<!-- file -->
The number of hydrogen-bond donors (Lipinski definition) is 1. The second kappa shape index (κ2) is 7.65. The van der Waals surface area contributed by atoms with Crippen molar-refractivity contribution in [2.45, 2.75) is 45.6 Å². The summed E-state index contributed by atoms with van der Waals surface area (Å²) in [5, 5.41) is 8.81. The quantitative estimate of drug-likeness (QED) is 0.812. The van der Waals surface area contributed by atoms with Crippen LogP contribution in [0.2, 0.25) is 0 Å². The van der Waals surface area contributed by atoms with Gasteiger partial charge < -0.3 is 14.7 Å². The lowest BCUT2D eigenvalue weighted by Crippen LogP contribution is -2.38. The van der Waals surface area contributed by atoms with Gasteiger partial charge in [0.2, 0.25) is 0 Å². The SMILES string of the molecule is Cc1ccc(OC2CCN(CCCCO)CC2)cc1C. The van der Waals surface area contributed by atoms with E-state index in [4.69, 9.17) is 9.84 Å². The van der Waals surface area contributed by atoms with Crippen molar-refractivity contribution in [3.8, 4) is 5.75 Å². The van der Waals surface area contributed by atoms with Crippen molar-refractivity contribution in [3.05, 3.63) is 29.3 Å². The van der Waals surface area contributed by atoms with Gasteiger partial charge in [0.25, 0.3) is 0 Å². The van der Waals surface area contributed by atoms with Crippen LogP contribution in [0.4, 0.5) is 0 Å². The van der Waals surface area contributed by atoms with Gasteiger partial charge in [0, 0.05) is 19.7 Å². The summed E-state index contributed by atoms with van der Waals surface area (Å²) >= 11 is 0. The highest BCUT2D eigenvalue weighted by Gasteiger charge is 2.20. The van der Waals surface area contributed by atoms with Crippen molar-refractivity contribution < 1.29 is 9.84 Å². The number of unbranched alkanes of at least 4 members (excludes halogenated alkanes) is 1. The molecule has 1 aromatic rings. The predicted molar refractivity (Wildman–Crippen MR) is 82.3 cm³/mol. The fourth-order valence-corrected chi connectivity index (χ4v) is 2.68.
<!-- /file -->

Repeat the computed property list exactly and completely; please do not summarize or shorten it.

The number of hydrogen-bond donors (Lipinski definition) is 1. The second kappa shape index (κ2) is 7.65. The van der Waals surface area contributed by atoms with Crippen molar-refractivity contribution in [2.45, 2.75) is 45.6 Å². The summed E-state index contributed by atoms with van der Waals surface area (Å²) in [5, 5.41) is 8.81. The quantitative estimate of drug-likeness (QED) is 0.812. The van der Waals surface area contributed by atoms with Crippen LogP contribution in [0.2, 0.25) is 0 Å². The van der Waals surface area contributed by atoms with Gasteiger partial charge < -0.3 is 14.7 Å². The lowest BCUT2D eigenvalue weighted by Crippen LogP contribution is -2.38. The van der Waals surface area contributed by atoms with Gasteiger partial charge in [0.2, 0.25) is 0 Å². The SMILES string of the molecule is Cc1ccc(OC2CCN(CCCCO)CC2)cc1C. The van der Waals surface area contributed by atoms with E-state index in [4.69, 9.17) is 9.84 Å². The van der Waals surface area contributed by atoms with Crippen molar-refractivity contribution in [3.8, 4) is 5.75 Å². The van der Waals surface area contributed by atoms with Crippen molar-refractivity contribution in [3.05, 3.63) is 29.3 Å². The van der Waals surface area contributed by atoms with Gasteiger partial charge in [0.25, 0.3) is 0 Å². The van der Waals surface area contributed by atoms with Crippen LogP contribution in [0.4, 0.5) is 0 Å². The van der Waals surface area contributed by atoms with Gasteiger partial charge in [0, 0.05) is 19.7 Å². The summed E-state index contributed by atoms with van der Waals surface area (Å²) >= 11 is 0. The highest BCUT2D eigenvalue weighted by Gasteiger charge is 2.20. The van der Waals surface area contributed by atoms with Crippen molar-refractivity contribution < 1.29 is 9.84 Å². The number of unbranched alkanes of at least 4 members (excludes halogenated alkanes) is 1. The molecule has 1 aromatic rings. The predicted molar refractivity (Wildman–Crippen MR) is 82.3 cm³/mol. The fourth-order valence-corrected chi connectivity index (χ4v) is 2.68.